Seventh-grade students (N = 324) completed social cognitive maps to identify peer groups and peer group leaders, sociometric nominations to describe their peers’ behaviors, and questionnaires to assess their own behaviors. Peer group members resembled one another in levels of direct and indirect aggression and substance use; girls’ cliques were more behaviorally homogenous than were boys’ cliques. On average, leaders (especially if they were boys) were perceived as engaging in more problem behaviors than were nonleaders. In girls’ cliques, peripheral group members were more similar to their group leader on indirect aggression than were girls who were more central to the clique. Peer leaders perceived themselves as being more able to influence peers but did not differ from nonleaders in their perceived susceptibility to peer influence. The findings contribute to our understanding of processes through which influence may occur in adolescent peer groups.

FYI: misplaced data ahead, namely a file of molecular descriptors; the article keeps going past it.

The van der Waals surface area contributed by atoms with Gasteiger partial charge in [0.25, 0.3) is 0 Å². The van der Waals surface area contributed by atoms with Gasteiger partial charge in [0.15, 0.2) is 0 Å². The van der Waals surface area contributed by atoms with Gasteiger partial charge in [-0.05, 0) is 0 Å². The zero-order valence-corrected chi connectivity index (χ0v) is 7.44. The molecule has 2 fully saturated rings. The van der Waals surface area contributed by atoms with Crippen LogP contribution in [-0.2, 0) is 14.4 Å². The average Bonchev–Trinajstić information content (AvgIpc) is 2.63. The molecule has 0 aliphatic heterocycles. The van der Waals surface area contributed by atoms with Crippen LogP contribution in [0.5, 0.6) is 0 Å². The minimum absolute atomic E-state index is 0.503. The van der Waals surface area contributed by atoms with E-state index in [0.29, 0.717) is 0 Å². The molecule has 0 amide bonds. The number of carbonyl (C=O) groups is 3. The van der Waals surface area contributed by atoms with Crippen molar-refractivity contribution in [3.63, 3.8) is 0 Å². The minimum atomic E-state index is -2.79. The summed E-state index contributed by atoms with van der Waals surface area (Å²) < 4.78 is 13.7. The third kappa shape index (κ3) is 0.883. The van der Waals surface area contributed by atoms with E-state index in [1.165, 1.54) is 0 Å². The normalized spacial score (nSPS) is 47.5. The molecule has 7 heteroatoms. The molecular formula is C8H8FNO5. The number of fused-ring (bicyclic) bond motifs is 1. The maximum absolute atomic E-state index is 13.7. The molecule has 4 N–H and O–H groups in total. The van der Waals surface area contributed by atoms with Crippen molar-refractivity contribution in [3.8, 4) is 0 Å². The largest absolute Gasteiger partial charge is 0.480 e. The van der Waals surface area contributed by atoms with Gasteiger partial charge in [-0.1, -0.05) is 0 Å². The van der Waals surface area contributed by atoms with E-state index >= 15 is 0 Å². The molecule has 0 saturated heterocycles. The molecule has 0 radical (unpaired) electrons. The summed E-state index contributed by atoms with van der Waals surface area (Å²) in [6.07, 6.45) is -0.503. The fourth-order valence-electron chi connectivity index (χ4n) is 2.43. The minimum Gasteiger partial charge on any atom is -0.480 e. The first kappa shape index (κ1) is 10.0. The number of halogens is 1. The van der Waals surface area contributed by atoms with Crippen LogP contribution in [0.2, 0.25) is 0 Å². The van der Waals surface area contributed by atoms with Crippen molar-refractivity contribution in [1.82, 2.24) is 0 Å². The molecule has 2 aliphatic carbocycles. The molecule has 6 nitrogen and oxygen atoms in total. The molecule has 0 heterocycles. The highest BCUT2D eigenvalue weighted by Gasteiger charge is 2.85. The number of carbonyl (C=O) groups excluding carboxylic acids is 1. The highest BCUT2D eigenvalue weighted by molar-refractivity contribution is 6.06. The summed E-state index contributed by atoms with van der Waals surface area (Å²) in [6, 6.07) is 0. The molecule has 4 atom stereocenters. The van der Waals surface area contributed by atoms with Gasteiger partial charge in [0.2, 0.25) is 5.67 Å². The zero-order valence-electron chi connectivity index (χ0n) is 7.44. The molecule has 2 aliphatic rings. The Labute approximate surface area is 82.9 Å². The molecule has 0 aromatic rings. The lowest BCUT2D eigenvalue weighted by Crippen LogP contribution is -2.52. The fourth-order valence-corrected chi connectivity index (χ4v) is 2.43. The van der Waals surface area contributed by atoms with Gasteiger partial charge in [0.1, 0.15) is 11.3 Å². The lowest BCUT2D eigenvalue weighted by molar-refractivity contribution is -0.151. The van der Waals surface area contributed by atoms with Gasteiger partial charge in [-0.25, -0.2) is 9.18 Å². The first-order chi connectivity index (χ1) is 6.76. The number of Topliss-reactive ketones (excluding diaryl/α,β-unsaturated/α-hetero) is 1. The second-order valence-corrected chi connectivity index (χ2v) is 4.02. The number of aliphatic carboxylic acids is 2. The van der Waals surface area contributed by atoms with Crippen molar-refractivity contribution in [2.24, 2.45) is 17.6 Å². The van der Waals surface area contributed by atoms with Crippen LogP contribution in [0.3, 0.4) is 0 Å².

Lansford, Jennifer E.; Costanzo, Philip R.; Grimes, Christina; Putallaz, Martha; Miller, Shari; and Malone, Patrick S.
"Social Network Centrality and Leadership Status:
Links with Problem Behaviors
and Tests of Gender Differences,"
1, Article 3.
Available at: http://digitalcommons.wayne.edu/mpq/vol55/iss1/3